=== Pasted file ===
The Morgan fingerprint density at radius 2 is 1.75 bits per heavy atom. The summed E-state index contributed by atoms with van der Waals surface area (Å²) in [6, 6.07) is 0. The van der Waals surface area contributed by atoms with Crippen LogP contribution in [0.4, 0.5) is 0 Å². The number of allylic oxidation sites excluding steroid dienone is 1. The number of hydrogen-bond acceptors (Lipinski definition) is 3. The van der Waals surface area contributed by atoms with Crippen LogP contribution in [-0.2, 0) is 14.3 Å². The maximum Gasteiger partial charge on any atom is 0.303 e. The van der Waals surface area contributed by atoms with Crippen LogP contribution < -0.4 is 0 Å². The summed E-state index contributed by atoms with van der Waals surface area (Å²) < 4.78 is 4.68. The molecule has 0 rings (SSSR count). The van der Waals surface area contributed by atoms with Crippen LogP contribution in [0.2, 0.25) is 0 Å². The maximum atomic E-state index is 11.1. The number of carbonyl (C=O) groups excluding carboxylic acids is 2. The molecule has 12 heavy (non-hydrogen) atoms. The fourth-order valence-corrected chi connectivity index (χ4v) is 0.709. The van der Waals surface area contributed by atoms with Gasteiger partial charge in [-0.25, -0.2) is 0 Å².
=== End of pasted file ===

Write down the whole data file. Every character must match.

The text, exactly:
The Morgan fingerprint density at radius 2 is 1.75 bits per heavy atom. The summed E-state index contributed by atoms with van der Waals surface area (Å²) in [6, 6.07) is 0. The van der Waals surface area contributed by atoms with Crippen LogP contribution in [0.4, 0.5) is 0 Å². The number of allylic oxidation sites excluding steroid dienone is 1. The number of hydrogen-bond acceptors (Lipinski definition) is 3. The van der Waals surface area contributed by atoms with Crippen LogP contribution in [-0.2, 0) is 14.3 Å². The maximum Gasteiger partial charge on any atom is 0.303 e. The van der Waals surface area contributed by atoms with Crippen LogP contribution < -0.4 is 0 Å². The summed E-state index contributed by atoms with van der Waals surface area (Å²) < 4.78 is 4.68. The molecule has 0 rings (SSSR count). The van der Waals surface area contributed by atoms with Crippen LogP contribution in [0.2, 0.25) is 0 Å². The maximum atomic E-state index is 11.1. The number of carbonyl (C=O) groups excluding carboxylic acids is 2. The molecule has 12 heavy (non-hydrogen) atoms. The fourth-order valence-corrected chi connectivity index (χ4v) is 0.709. The van der Waals surface area contributed by atoms with Gasteiger partial charge in [-0.25, -0.2) is 0 Å².